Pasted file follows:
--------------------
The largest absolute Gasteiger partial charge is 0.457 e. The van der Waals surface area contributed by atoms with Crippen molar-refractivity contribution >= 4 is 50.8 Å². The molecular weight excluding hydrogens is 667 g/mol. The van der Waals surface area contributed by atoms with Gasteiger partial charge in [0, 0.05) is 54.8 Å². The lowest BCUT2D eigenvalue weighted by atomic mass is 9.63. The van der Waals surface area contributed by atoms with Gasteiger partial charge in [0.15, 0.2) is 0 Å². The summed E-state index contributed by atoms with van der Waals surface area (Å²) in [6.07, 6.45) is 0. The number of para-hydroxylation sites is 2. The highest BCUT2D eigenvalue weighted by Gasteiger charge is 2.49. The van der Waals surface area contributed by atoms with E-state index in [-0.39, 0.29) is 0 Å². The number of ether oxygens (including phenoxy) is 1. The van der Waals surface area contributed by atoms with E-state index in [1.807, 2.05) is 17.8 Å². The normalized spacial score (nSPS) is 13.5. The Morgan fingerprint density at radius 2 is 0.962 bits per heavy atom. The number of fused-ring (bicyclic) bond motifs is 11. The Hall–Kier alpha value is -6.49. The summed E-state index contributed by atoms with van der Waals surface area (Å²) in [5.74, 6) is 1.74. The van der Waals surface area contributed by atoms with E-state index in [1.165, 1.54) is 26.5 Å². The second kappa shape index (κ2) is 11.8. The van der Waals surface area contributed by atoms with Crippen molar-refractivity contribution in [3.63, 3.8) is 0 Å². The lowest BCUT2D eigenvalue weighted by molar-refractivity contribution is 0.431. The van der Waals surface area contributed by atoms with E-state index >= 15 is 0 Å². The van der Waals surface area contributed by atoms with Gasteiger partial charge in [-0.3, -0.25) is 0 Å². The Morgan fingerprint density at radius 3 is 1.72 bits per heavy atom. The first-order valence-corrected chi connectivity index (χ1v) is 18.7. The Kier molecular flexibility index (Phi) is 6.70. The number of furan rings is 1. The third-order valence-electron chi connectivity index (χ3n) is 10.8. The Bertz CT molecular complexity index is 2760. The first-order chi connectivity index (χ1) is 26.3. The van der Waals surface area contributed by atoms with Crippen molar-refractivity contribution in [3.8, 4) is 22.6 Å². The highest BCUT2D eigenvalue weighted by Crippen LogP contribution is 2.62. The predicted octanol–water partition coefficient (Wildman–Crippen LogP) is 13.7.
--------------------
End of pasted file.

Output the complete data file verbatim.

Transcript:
The largest absolute Gasteiger partial charge is 0.457 e. The van der Waals surface area contributed by atoms with Crippen molar-refractivity contribution >= 4 is 50.8 Å². The molecular weight excluding hydrogens is 667 g/mol. The van der Waals surface area contributed by atoms with Gasteiger partial charge in [0, 0.05) is 54.8 Å². The lowest BCUT2D eigenvalue weighted by atomic mass is 9.63. The van der Waals surface area contributed by atoms with Gasteiger partial charge in [0.15, 0.2) is 0 Å². The summed E-state index contributed by atoms with van der Waals surface area (Å²) in [6.07, 6.45) is 0. The number of para-hydroxylation sites is 2. The highest BCUT2D eigenvalue weighted by Gasteiger charge is 2.49. The van der Waals surface area contributed by atoms with E-state index in [-0.39, 0.29) is 0 Å². The number of ether oxygens (including phenoxy) is 1. The van der Waals surface area contributed by atoms with E-state index in [1.807, 2.05) is 17.8 Å². The normalized spacial score (nSPS) is 13.5. The Morgan fingerprint density at radius 2 is 0.962 bits per heavy atom. The number of fused-ring (bicyclic) bond motifs is 11. The Hall–Kier alpha value is -6.49. The summed E-state index contributed by atoms with van der Waals surface area (Å²) in [5.74, 6) is 1.74. The van der Waals surface area contributed by atoms with E-state index in [1.165, 1.54) is 26.5 Å². The second kappa shape index (κ2) is 11.8. The van der Waals surface area contributed by atoms with Crippen molar-refractivity contribution in [3.63, 3.8) is 0 Å². The lowest BCUT2D eigenvalue weighted by molar-refractivity contribution is 0.431. The van der Waals surface area contributed by atoms with E-state index >= 15 is 0 Å². The van der Waals surface area contributed by atoms with Gasteiger partial charge in [-0.3, -0.25) is 0 Å². The Morgan fingerprint density at radius 3 is 1.72 bits per heavy atom. The first-order valence-corrected chi connectivity index (χ1v) is 18.7. The Kier molecular flexibility index (Phi) is 6.70. The number of furan rings is 1. The third-order valence-electron chi connectivity index (χ3n) is 10.8. The Bertz CT molecular complexity index is 2760. The first-order chi connectivity index (χ1) is 26.3. The van der Waals surface area contributed by atoms with Crippen molar-refractivity contribution in [3.8, 4) is 22.6 Å². The highest BCUT2D eigenvalue weighted by Crippen LogP contribution is 2.62. The predicted octanol–water partition coefficient (Wildman–Crippen LogP) is 13.7.